This is by far the simplest way to build at home. All you need are some heavy adjustable dumbbells that go up to 60–100 pounds and a lifting bench. That’s all you need to do our Bony to Bombshell Program. In fact, you don’t even really need the bench. We have plenty of members who do the program with just two adjustable dumbbells.

When buying adjustable dumbbells, the fancy option is getting some IronMaster ones. However, you can get simple ones like the ones pictured below. Are they perfect? No. Will they help you gain 20+ pounds of muscle? Absolutely.

How to Build a Simple Home Gym to Build Muscle / Gain Weight / Lift Weights

I used a setup like this for several years while living in a small condo in downtown Toronto. I didn’t have much space, so I’d carry the dumbbells and bench into the living room, do my workout, and then store them in the closet.

You don’t even need the dumbbells. You could probably get away with just 3 kettlebells—light, medium, and heavy. That will be enough to gain your first 10 pounds of muscle, after which you can keep building your home gym.

How to Build A Barbell Home Gym

Nowadays, now that I live in a bigger house with a spare room, I’ve built myself a simple barbell home gym. If you have a spare room or garage, and you have $500–1500 available, this is a great way to build a home gym that you can use for a lifetime.

Here’s how to build a simple barbell home gym.

In the long run, this is cheaper than getting a gym membership. But it can certainly be a large upfront cost, especially if you don’t know yet if you’ll adopt weight training as a long-term habit. Here’s the home gym I built that my wife and I train in.

Should You Start With Cardio Or Weight Training Workouts?

In an ideal world, you’d eventually have a lifestyle that involves both cardio and hypertrophy training. However, if you’re currently fairly sedentary, it might make more sense to ease into this a little bit more slowly.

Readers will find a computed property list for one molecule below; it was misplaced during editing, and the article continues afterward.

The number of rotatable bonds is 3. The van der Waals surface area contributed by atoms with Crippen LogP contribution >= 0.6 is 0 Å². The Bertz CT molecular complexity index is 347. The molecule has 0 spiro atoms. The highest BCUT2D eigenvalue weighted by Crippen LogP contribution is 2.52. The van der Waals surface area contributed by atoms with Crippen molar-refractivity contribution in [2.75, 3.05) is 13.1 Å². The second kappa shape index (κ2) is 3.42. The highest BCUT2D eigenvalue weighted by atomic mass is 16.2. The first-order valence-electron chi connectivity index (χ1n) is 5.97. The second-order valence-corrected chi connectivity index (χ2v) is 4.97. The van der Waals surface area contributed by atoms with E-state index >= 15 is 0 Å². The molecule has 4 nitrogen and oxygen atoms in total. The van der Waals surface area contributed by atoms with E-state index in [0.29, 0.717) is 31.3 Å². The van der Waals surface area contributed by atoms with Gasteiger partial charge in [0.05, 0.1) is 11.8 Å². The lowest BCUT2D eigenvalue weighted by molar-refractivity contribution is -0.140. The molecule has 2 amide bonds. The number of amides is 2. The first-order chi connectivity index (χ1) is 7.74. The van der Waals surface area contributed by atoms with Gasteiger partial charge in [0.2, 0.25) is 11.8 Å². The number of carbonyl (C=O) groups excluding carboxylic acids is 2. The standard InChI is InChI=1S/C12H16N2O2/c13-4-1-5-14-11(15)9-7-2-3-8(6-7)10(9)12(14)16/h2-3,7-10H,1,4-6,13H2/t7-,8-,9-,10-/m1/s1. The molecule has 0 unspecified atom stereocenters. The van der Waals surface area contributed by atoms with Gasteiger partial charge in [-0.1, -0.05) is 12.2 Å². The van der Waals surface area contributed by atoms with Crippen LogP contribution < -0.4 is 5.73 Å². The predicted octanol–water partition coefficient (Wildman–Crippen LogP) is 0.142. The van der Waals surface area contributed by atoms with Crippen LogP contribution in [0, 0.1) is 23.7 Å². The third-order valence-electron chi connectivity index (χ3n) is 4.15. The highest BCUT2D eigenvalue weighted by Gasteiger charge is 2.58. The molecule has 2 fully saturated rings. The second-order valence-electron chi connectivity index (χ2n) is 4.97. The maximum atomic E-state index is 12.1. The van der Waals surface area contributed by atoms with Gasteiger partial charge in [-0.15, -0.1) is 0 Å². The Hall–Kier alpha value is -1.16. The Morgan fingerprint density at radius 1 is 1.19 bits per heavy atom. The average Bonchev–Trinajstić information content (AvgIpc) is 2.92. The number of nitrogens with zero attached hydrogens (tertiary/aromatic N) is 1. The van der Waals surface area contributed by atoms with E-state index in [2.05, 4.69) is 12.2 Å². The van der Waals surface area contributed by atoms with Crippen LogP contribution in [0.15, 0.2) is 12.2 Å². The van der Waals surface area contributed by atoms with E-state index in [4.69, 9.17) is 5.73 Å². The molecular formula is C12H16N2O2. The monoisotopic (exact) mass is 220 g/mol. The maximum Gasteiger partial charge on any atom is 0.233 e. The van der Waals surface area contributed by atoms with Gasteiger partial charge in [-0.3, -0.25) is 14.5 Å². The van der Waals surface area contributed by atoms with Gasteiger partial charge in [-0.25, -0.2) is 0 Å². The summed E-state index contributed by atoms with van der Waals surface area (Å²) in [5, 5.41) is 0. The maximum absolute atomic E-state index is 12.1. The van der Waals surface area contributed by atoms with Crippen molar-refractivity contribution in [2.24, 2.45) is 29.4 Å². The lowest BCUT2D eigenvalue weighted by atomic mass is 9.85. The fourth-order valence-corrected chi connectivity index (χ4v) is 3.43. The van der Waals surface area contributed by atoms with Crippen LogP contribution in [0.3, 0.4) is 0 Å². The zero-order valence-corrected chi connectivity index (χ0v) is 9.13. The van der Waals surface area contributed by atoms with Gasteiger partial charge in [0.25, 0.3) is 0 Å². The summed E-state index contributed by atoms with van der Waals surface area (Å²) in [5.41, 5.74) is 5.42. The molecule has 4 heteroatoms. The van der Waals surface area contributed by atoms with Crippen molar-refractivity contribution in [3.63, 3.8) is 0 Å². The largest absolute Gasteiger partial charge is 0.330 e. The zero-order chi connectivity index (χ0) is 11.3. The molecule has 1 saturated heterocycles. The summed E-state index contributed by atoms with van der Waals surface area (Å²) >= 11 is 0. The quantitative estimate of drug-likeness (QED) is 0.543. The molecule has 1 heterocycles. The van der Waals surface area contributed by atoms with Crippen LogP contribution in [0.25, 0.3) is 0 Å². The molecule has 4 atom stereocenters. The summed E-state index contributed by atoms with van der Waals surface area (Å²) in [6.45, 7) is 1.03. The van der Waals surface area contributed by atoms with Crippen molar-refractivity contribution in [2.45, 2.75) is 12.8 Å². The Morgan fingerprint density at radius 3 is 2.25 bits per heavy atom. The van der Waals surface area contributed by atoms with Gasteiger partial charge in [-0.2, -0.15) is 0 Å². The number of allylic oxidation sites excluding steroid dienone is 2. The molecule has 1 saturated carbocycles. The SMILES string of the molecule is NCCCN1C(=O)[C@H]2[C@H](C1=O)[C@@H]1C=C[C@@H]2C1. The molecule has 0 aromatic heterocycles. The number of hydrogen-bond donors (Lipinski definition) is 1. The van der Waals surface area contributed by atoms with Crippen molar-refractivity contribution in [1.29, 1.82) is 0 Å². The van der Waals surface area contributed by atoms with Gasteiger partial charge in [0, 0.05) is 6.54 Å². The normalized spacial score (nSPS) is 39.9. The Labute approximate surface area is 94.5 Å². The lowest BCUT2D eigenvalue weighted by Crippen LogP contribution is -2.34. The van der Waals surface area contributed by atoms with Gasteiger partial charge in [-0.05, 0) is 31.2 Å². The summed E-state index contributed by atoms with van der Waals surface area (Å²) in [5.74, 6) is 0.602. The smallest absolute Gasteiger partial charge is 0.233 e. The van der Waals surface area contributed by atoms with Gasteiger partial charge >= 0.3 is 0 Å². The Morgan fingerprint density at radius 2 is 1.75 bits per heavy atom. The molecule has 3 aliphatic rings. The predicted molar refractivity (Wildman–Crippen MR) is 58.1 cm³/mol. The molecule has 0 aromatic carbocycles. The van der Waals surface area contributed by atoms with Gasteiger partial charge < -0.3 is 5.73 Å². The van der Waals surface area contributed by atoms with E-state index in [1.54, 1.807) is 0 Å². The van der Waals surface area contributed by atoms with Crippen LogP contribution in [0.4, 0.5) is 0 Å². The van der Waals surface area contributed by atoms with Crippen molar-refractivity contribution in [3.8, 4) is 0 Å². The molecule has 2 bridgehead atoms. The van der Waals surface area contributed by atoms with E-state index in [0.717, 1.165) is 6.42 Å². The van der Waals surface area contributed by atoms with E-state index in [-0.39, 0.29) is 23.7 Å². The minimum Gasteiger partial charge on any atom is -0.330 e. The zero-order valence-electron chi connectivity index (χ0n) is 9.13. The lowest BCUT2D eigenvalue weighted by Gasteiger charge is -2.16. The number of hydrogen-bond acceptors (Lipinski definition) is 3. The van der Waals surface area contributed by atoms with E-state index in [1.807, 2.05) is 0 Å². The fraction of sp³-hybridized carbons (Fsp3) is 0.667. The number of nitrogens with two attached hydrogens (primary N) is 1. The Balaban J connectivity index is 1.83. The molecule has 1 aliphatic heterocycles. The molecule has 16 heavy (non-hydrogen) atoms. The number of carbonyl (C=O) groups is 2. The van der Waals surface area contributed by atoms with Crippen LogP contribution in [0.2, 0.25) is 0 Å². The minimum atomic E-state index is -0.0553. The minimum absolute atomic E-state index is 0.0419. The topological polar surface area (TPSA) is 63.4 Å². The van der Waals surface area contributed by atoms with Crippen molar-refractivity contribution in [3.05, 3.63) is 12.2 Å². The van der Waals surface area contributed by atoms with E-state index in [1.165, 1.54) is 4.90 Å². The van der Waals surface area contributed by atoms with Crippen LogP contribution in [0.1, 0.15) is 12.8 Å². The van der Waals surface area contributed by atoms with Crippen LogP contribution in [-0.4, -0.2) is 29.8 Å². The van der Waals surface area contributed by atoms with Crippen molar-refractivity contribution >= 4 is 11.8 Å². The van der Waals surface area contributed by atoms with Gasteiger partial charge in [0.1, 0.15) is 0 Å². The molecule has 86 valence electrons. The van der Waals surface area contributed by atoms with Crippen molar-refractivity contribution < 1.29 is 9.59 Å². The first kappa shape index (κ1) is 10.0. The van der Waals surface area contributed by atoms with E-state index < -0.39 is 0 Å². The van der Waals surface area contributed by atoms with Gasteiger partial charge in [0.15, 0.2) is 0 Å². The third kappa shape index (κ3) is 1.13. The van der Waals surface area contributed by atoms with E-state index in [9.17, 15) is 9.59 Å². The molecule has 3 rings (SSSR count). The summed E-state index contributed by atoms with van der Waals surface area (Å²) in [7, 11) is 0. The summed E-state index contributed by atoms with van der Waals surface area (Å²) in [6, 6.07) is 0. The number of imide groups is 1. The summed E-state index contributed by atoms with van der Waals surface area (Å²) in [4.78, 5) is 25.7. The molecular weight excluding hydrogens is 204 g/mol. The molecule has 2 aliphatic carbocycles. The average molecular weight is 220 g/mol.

If you had to pick just one type of exercise to help you get bigger, fitter, and stronger, you should choose hypertrophy training. That isn’t true for everyone, but if you’re naturally thin, it’s probably true for you. It was for us.

The good news is that lifting weights will also raise your heart rate, allowing you to make cardiovascular improvements as well. If you do three weight training workouts per week, each lasting about an hour, that will count for about 90 minutes of cardiovascular exercise. That’s more than enough for a beginner to improve their cardiovascular fitness. Pair that with a short daily walk, and you’re off to a killer start.

How to Support Your Workouts With Your Diet

The Importance of a Calorie Surplus

After you’ve challenged your muscles with a good workout, they’ll want to adapt by growing bigger and stronger. You need to fuel that adaptation with energy. If you’re overweight, you can get that energy from your stored body fat. If you’re lean or thin, you’ll need to get that energy from the food you eat. Your body can then invest that extra energy into building muscle.

There are two ways to eat more food:

  • You could add a little food to your diet. It doesn’t take much. 250 calories are often enough to get the scale moving, at least at first. That’s a large handful of trail mix, a smoothie, or apple slices dipped in peanut butter. If it isn’t enough, or if you stop gaining weight, add a little more. Keep weighing yourself and adjusting as needed.
  • Count your calories. Another approach is to count your calories with a calorie-tracking app. It used to be a real pain, but modern apps make it quite convenient. If you want to give it a try, we’re affiliated with MacroFactor. We’ve found it to be the best calorie-tracking app for building muscle. You can get an extended free trial with the code “b2b”.

Whatever approach you choose, weigh yourself every week, and add more food whenever you need to. Every pound of muscle you build will burn around 12 more calories per day. So after you gain 10 pounds, expect to need around 120 more calories. Plus, your metabolism may adapt as you get used to eating more foods.

Your appetite will change with you. Don’t worry about needing to eat more food. That was a big fear of mine, but maintaining muscle wound up being much easier than I expected.